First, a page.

S-STEM Planning Grant (NSF 2221056) Needs Assessment Report

February 2024


The University of Michigan, the University of California Santa Barbara, and the University of California Irvine conducted a Needs Assessment in 2023 to assess barriers and potential (co-)curricular activities for low-income transfer students at each institution. This Needs Assessment aims to prepare each institution to award S-STEM scholarships that will support domestic low-income students to graduate in STEM disciplines and move on to rewarding careers. To reach this goal, we investigated five questions at each of our institutions. Steps taken to address these questions include parallel data analyses, collaboration with financial aid and scholarship offices, interviews, surveys, and more.

1. How will we define scholarship eligibility requirements based on institutional data?

A student will be eligible to receive scholarships if they meet all of the following criteria:

  1. US citizen or permanent resident
  2. Pursuing a B.A. or B.S. degree in biology or neuroscience
  3. Demonstrates academic potential in these fields
  4. Low-income, as defined by each institution
  5. Has unmet need

Our Institutional Researchers worked with our Offices of Financial Aid to gather data on students who have met these criteria in previous years, to give us a sense of numbers of qualifying students, average unmet need, average GPAs, and retention and graduation rates in biology and neuroscience.

2. What methods will be used to award scholarships and determine scholarship amounts?

Aligned with NSF policy, each institution’s Office of Financial Aid will determine scholarship amounts and award scholarships based on their definitions of low-income status and students’ unmet financial need. Unmet need is calculated as Cost of Attendance (COA) less the Student Aid Index and any grants and scholarships. The COA for UCSB is $36,381, based on living in an undergraduate apartment and being a California resident.* The COA for UM is $37,612, based on an upper-level undergraduate qualifying as an in-state student.^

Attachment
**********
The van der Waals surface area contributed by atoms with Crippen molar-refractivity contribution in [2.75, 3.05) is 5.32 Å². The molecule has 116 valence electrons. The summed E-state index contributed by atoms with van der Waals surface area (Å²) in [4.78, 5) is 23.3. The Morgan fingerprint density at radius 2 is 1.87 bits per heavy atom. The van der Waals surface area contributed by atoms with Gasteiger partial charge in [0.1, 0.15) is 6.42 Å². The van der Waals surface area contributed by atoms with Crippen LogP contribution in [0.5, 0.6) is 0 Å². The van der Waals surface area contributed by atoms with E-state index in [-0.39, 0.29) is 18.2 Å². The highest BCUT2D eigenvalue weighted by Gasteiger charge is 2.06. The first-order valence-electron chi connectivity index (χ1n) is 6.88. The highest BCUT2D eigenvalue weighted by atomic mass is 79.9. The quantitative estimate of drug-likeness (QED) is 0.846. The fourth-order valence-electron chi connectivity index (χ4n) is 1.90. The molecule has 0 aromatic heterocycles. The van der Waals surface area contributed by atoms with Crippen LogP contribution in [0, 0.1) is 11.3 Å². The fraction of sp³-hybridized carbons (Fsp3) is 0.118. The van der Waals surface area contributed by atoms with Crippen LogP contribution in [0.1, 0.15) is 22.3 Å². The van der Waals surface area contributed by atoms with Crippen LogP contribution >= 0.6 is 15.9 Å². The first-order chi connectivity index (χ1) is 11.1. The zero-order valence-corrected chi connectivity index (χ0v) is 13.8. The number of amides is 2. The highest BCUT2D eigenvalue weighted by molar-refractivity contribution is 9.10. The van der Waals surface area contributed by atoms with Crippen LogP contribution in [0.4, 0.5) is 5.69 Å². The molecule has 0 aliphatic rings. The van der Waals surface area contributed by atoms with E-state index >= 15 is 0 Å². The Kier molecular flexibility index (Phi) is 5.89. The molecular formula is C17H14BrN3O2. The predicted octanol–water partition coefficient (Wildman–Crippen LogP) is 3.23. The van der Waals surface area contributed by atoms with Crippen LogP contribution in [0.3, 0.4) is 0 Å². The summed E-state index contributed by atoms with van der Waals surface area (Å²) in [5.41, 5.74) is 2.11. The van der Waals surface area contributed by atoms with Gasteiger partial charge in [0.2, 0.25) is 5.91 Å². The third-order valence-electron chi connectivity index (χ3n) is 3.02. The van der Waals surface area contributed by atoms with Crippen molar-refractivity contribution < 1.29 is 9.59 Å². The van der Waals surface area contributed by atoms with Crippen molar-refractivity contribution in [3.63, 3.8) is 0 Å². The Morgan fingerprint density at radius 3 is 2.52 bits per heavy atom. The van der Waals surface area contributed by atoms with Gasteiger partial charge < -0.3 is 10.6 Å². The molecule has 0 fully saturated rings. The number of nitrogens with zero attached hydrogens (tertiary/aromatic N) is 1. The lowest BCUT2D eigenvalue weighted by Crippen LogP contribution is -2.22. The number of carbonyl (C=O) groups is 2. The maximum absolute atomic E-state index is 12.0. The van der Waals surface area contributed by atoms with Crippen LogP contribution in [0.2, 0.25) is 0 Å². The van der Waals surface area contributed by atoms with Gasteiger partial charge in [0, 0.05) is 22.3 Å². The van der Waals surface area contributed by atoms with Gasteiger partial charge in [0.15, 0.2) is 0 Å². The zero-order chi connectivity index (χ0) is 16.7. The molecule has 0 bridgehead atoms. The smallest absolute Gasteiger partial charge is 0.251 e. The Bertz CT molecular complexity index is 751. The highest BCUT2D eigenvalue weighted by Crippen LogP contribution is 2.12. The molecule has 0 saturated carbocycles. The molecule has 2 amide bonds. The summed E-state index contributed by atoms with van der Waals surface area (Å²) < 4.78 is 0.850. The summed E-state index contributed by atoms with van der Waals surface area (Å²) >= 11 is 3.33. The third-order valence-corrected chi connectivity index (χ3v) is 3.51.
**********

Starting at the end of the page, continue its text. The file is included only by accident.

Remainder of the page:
Based on our analysis of a potential Scholar pool at each university, we expect each institution will award scholarships around $13,000 per student, per year, until the student graduates. NSF policy states the maximum scholarship per student is $15,000 per year, and students cannot receive scholarships for longer than five years.

* UCSB. (n.d.). Cost of attendance. Office of Financial Aid and Scholarships. Retrieved February 6, 2024, from https://www.finaid.ucsb.edu/cost-of-attendance
^ U-M. (n.d.). Estimating costs. Financial Aid. Retrieved February 6, 2024, from https://finaid.umich.edu/getting-started/estimating-costs

3. What activities/structures are already in place to support low-income students?

Both UM and UCSB already have several structures in place designed to support low-income students. Some examples include:

  • Basic needs / food pantry programs (e.g., Maize & Blue Pantry)
  • STEM tutoring
  • Writing centers
  • Major-specific advising

Additionally, both UCSB and UM participate in minority-serving programs like MESA and LSAMP. These programs are dedicated to increasing the number of STEM degrees awarded to populations historically underrepresented in STEM fields. Both institutions also participate in TRIO programs, such as McNair and Educational Opportunities, that are designed to support and encourage students from disadvantaged backgrounds.

4. How can we structure (co-)curricular activities to promote success for S-STEM students?